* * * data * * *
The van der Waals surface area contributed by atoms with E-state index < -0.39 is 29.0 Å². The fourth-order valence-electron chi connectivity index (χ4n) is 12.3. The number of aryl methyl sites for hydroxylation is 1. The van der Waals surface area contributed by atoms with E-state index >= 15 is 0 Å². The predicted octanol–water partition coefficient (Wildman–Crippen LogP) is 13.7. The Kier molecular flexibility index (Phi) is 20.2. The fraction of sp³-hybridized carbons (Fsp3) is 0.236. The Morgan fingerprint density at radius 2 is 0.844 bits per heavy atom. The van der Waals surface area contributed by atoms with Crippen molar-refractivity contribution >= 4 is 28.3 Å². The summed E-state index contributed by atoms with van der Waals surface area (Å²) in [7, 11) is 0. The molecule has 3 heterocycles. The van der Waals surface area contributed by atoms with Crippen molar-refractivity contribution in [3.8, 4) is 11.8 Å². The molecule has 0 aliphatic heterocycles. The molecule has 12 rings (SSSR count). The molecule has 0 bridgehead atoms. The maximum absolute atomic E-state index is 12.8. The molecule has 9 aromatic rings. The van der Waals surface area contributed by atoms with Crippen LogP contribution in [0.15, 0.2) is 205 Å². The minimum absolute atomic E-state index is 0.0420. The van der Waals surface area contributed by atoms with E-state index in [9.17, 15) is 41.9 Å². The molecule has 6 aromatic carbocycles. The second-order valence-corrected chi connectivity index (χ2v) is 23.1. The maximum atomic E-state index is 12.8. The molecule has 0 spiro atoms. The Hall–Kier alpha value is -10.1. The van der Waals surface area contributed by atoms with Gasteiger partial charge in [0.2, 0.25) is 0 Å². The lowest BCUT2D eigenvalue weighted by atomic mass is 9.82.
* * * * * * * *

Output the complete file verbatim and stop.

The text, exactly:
The van der Waals surface area contributed by atoms with E-state index < -0.39 is 29.0 Å². The fourth-order valence-electron chi connectivity index (χ4n) is 12.3. The number of aryl methyl sites for hydroxylation is 1. The van der Waals surface area contributed by atoms with E-state index >= 15 is 0 Å². The predicted octanol–water partition coefficient (Wildman–Crippen LogP) is 13.7. The Kier molecular flexibility index (Phi) is 20.2. The fraction of sp³-hybridized carbons (Fsp3) is 0.236. The Morgan fingerprint density at radius 2 is 0.844 bits per heavy atom. The van der Waals surface area contributed by atoms with Crippen molar-refractivity contribution >= 4 is 28.3 Å². The summed E-state index contributed by atoms with van der Waals surface area (Å²) in [7, 11) is 0. The molecule has 3 heterocycles. The van der Waals surface area contributed by atoms with Crippen molar-refractivity contribution in [3.8, 4) is 11.8 Å². The molecule has 0 aliphatic heterocycles. The molecule has 12 rings (SSSR count). The molecule has 0 bridgehead atoms. The maximum absolute atomic E-state index is 12.8. The molecule has 9 aromatic rings. The van der Waals surface area contributed by atoms with Crippen LogP contribution in [0.15, 0.2) is 205 Å². The minimum absolute atomic E-state index is 0.0420. The van der Waals surface area contributed by atoms with E-state index in [9.17, 15) is 41.9 Å². The molecule has 6 aromatic carbocycles. The second-order valence-corrected chi connectivity index (χ2v) is 23.1. The maximum atomic E-state index is 12.8. The molecule has 0 spiro atoms. The Hall–Kier alpha value is -10.1. The van der Waals surface area contributed by atoms with Gasteiger partial charge in [0.2, 0.25) is 0 Å². The lowest BCUT2D eigenvalue weighted by atomic mass is 9.82.